Fun at 5 MPH [Courtesy Rovers Magazine November 2011]
By Jeffrey Aronson
With the onset of winter thousands of New England drivers experience a collective amnesia that wipes out memories of how to drive on snow and ice. They then provide an economic boost to tow truck drivers throughout the region; many begin their vacation planning with the prediction of the first snowstorm. A former governor of Maine, chauffeured in his official Chevy Suburban by a State Police driver, found himself examining a highway median strip, contending with “excessive speed” and “lack of seatbelt” findings from his own State Police.
The whole episode embarrassed most Mainers; despite the fact that hundreds encounter fender benders throughout the winter, we pride ourselves on winter driving skills. After all, winter in northern New England can run from November – May while other regions of the country enjoy “autumn” and “spring.”
Land Rover enthusiasts throughout the northeast relish winter for its entertainment value. There’s the usual round of snowboarding and skiing but the significant fun arises out of the simple act of trundling through snow in a Land Rover at the Maine Winter Romp. It’s the most fun you can have at 5 mph. In the middle of February New England’s thoughts turn really dark as cold winds, snow and decreasing temperatures suck the “fun” out of “winter fun.” That’s when organizer Bruce Fowler holds Winter Romp
Event central is the rural farming/college region of Unity, Maine, about 200 miles from Boston and 410 miles from New York City. Despite the distances over 100 Land Rovers and 200 enthusiasts, of all ages, have driven up in recent years. Bruce Fowler, a long time Land Rover owner (ranging from a Series I to a Range Rover Classic) shares access to his land with neighbors. The good will extends both ways and thus Land Rover enthusiasts enjoy a huge selection of trails that run through woods, barely-frozen bogs, up narrow trails and over streams.
You never really know the weather conditions that might accompany each year’s Winter Romp; some years have seen little snow and early spring thaw temperatures, while others have seen snow so deep that some trails become impassible. What you can be sure of is that after over 100 Land Rovers have crossed those trails the conditions will change dramatically during the three-day event.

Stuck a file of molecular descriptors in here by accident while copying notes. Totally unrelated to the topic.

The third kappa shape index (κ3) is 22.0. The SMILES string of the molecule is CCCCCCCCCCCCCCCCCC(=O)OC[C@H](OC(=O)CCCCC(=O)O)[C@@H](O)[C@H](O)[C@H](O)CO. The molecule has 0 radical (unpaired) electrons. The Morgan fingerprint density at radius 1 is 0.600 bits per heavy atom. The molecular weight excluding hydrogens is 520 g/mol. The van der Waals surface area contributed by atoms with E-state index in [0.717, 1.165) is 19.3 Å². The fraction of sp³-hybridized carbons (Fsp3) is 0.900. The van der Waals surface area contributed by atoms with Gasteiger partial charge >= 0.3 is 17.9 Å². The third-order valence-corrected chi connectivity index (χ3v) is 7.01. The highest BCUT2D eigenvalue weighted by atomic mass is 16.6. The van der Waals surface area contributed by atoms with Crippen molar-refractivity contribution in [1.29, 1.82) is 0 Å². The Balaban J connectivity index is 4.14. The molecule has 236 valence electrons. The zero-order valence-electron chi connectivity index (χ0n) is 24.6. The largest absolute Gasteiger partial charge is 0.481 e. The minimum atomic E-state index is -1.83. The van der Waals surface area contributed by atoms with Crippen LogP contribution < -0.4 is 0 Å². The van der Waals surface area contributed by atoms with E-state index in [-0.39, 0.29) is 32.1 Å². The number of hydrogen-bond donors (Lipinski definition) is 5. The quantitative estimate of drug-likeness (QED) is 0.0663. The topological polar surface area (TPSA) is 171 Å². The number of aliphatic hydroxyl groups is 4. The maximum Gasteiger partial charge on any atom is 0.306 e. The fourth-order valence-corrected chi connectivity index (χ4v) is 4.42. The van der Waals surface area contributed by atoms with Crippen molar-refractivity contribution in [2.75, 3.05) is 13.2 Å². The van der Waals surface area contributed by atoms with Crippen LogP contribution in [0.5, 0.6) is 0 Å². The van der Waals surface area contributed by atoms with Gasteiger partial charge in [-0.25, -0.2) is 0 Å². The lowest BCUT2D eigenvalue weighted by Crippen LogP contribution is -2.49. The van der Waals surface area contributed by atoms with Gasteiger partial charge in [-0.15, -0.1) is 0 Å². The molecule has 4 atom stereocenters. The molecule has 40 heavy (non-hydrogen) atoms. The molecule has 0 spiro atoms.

As the event grew from its roots in the early 1990’s, Bruce and a corps of volunteer trail workers added trails to enable novices to challenge themselves without likely damage to their vehicles or their psyches. “Damage” in this case is usually limited to a shunt against a tree or a bent suspension member against a hidden rock or stump. Virtually all the trails go through woods and bogs and many of the green lane trails circle the potentially damaging runs through ravines or up snow-covered rocky inclines. Unlike events at larger locales, you can watch your friends tackle challenging situations a short distance from your vehicle. Since extra help is often needed you can learn a great deal about effective driving techniques, winching and towing as you assist in a recovery.
Rural New England often surprises visitors who can’t believe how much of it is just a bog, a swampy morass of brush, tall grasses and huge boulders. While it takes some cold weather to produce snow, that same snow cover insulates the ground below from a deep freeze. You find that out when your Rover goes through the icy cover and you’re encased in ice flows, mud, and snow. A winch, coil springs, a mild lift, chains and maybe air lockers certainly help but Mother Nature can still come out ahead. Experienced enthusiasts, or those who simply want to experience at thrill, head for the more challenging trails of the Romp and return with stories to tell and videos to post online.
Mechanical breakdowns do occur; at the 2010 event, a Range Rover Classic became a 3-wheel drive when a front CV joint broke on a narrow trail. Winching, pulling and towing the vehicle required a 3-way Y turn, with barely the width of the Rover to spare. When something does go wrong, you’ll not be abandoned on the trail but you will be amazed as the accumulated Land Rover expertise present among the participants. Even better, if need be, you have a warm, fully equipped shop at Bruce Fowler’s nearby home to effect the repair.
As these photos from the 2011 Winter Romp demonstrate the range of vehicles is as wide as the range of enthusiasts. You’ll never know what your Land Rover can do in snow until you’ve tried a winter rally; the Maine Winter Romp provides that perfect opportunity year after year. What you can be certain of is that your Land Rover will amaze you each time.
[The 2012 Maine Winter Romp runs from February 17 – 20. The event is free but registration is requested. For more information visit www.winterromp.org]
"The Land Rover is not a vehicle, it's a way of life."